I used to call the commoditizer a “professional peddler.” The commoditizer is clearly focused on the solution. Typically, they have a significant level of expertise when it comes to the solution, and they believe firmly in it. Commoditizers ask a lot of questions (they’ve learned that’s important in selling), but the questions are very low value questions, and do not provoke and probe deeper issues. The problem the commoditzer has is that they are so clear about the solution that they suffer from the curse of knowledge. This means that to be fully understood and valued, the buyer must fully understand their problem (which they rarely do). Because they are so focused on the solution, buyer’s don’t view them as important until they have already decided that they need what the seller provides. At this point, decision criteria have been established and the buyer is typically in a shop mode, price becomes increasingly important in the selection process and differentiation is difficult (hence why we call this level the commoditizer). At this level, the sales person is doing an awful lot right, but because they are solutions focused they do not create value.
Important Point: This brings me to an important point. If the focus of your go-to-market efforts is on your solution and attempting to “explain why your solution is best” rather than on diagnosing you buyer’s issues, then you are peddling or commoditizing – at best!
The professional is focused on what the buyer needs. It is the professional that begins to earn a “seat at the table” and is viewed as an important player by the buyer. Buyers value professionals because they know that their best interests are being looked after. Professional’s ask high value questions, probe deeply and help to refine the decision criteria. Professionals create value in the sales process. Their primary drawback is that they limit their focus to the direct issues that their solution addresses and they rely heavily on “treating” the buyer’s awareness. While they do diagnose, they are not diagnosticians, so if the buyer is misunderstanding their problem or is merely aware of their symptoms, professionals will struggle in changing the perceived need, hence, they do not create demand.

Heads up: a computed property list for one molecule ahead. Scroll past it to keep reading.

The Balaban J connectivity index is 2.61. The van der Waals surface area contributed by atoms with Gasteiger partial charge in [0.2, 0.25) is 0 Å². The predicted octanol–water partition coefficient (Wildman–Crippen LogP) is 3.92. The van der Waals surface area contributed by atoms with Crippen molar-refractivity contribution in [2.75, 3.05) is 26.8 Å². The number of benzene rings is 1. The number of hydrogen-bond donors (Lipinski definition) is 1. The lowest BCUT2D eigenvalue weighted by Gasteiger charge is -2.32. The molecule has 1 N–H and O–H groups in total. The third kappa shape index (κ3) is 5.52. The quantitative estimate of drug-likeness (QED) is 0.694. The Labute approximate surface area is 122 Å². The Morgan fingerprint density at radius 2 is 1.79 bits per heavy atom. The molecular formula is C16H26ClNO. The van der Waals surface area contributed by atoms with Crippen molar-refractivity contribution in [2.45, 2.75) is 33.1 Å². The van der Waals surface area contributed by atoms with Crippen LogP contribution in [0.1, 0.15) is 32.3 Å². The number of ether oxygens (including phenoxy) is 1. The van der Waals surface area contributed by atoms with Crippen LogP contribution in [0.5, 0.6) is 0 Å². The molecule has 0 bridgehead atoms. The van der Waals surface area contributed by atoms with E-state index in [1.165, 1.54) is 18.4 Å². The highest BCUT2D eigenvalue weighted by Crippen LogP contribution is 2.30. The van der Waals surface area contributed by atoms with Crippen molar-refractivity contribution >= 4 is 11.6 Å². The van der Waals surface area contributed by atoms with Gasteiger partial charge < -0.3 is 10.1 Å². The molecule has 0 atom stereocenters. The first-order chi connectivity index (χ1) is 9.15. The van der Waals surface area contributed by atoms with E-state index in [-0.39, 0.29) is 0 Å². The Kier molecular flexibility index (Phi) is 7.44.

Which brings me to the fifth, and highest, level of sales excellence: The Demand Creator. Demand Creators are superstars and when you think of them, you rarely think of them as “salespeople.” When Demand Creators sell (and believe me, they’re the most powerful sellers there are), it doesn’t feel like selling. Demand Creators are completely buyer focused, possess a tremendous degree of business acumen, and are viewed as critical resources by their buyers. Demand Creators have mastered results oriented conversations with buying organizations, have the ability to speak to a variety of levels of buyers and create value in everything they do. Demand Creators are tremendous advantages to their selling organizations, the selling organization doesn’t have to worry about “differentiating” because the Demand Creator is different. The Demand Creator is able to take the conversation with a buyer so deep that they eliminate competition. Demand Creators are comfortable that not everyone should buy from them, and that “now” may not be the best time to solve a problem. While Demand Creators work very hard, they make selling look and feel effortless. When you’re working with a Demand Creator, you know it.